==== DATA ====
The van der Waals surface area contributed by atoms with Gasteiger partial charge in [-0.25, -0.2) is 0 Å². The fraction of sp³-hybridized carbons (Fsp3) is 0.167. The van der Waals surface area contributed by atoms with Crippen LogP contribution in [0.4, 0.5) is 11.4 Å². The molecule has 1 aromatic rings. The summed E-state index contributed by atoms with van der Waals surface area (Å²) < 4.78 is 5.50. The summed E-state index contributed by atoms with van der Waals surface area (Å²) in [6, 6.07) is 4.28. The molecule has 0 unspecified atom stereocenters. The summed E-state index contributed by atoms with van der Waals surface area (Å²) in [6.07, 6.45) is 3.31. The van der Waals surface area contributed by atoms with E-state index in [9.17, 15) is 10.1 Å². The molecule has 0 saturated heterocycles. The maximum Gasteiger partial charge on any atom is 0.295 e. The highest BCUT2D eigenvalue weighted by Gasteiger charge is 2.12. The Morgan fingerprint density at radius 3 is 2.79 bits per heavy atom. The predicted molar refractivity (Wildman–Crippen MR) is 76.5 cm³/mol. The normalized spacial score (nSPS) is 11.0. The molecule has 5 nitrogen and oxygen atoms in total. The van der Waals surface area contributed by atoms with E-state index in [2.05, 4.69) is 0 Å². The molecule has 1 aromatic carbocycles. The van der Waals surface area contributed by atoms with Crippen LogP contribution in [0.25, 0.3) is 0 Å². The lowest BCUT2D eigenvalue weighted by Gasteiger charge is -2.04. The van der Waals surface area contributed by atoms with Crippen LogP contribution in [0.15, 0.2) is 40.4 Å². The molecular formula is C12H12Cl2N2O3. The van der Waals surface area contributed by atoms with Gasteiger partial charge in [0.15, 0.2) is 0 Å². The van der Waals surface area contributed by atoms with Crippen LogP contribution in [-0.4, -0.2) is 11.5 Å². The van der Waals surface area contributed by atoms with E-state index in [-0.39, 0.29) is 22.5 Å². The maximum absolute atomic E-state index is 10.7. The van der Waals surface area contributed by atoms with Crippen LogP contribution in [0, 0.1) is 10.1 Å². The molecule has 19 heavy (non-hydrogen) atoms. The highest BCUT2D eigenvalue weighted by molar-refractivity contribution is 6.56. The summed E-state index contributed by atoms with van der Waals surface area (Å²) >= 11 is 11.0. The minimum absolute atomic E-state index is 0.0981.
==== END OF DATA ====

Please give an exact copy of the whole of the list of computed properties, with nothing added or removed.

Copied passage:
The van der Waals surface area contributed by atoms with Gasteiger partial charge in [-0.25, -0.2) is 0 Å². The fraction of sp³-hybridized carbons (Fsp3) is 0.167. The van der Waals surface area contributed by atoms with Crippen LogP contribution in [0.4, 0.5) is 11.4 Å². The molecule has 1 aromatic rings. The summed E-state index contributed by atoms with van der Waals surface area (Å²) < 4.78 is 5.50. The summed E-state index contributed by atoms with van der Waals surface area (Å²) in [6, 6.07) is 4.28. The molecule has 0 unspecified atom stereocenters. The summed E-state index contributed by atoms with van der Waals surface area (Å²) in [6.07, 6.45) is 3.31. The van der Waals surface area contributed by atoms with E-state index in [9.17, 15) is 10.1 Å². The molecule has 0 saturated heterocycles. The maximum Gasteiger partial charge on any atom is 0.295 e. The highest BCUT2D eigenvalue weighted by Gasteiger charge is 2.12. The Morgan fingerprint density at radius 3 is 2.79 bits per heavy atom. The predicted molar refractivity (Wildman–Crippen MR) is 76.5 cm³/mol. The normalized spacial score (nSPS) is 11.0. The molecule has 5 nitrogen and oxygen atoms in total. The van der Waals surface area contributed by atoms with E-state index in [2.05, 4.69) is 0 Å². The molecule has 1 aromatic carbocycles. The van der Waals surface area contributed by atoms with Crippen LogP contribution in [0.25, 0.3) is 0 Å². The lowest BCUT2D eigenvalue weighted by Gasteiger charge is -2.04. The van der Waals surface area contributed by atoms with Crippen LogP contribution in [0.15, 0.2) is 40.4 Å². The molecular formula is C12H12Cl2N2O3. The van der Waals surface area contributed by atoms with Gasteiger partial charge in [0.15, 0.2) is 0 Å². The van der Waals surface area contributed by atoms with Crippen LogP contribution in [-0.4, -0.2) is 11.5 Å². The van der Waals surface area contributed by atoms with E-state index in [-0.39, 0.29) is 22.5 Å². The maximum absolute atomic E-state index is 10.7. The van der Waals surface area contributed by atoms with Crippen LogP contribution in [0, 0.1) is 10.1 Å². The molecule has 19 heavy (non-hydrogen) atoms. The highest BCUT2D eigenvalue weighted by molar-refractivity contribution is 6.56. The summed E-state index contributed by atoms with van der Waals surface area (Å²) >= 11 is 11.0. The minimum absolute atomic E-state index is 0.0981.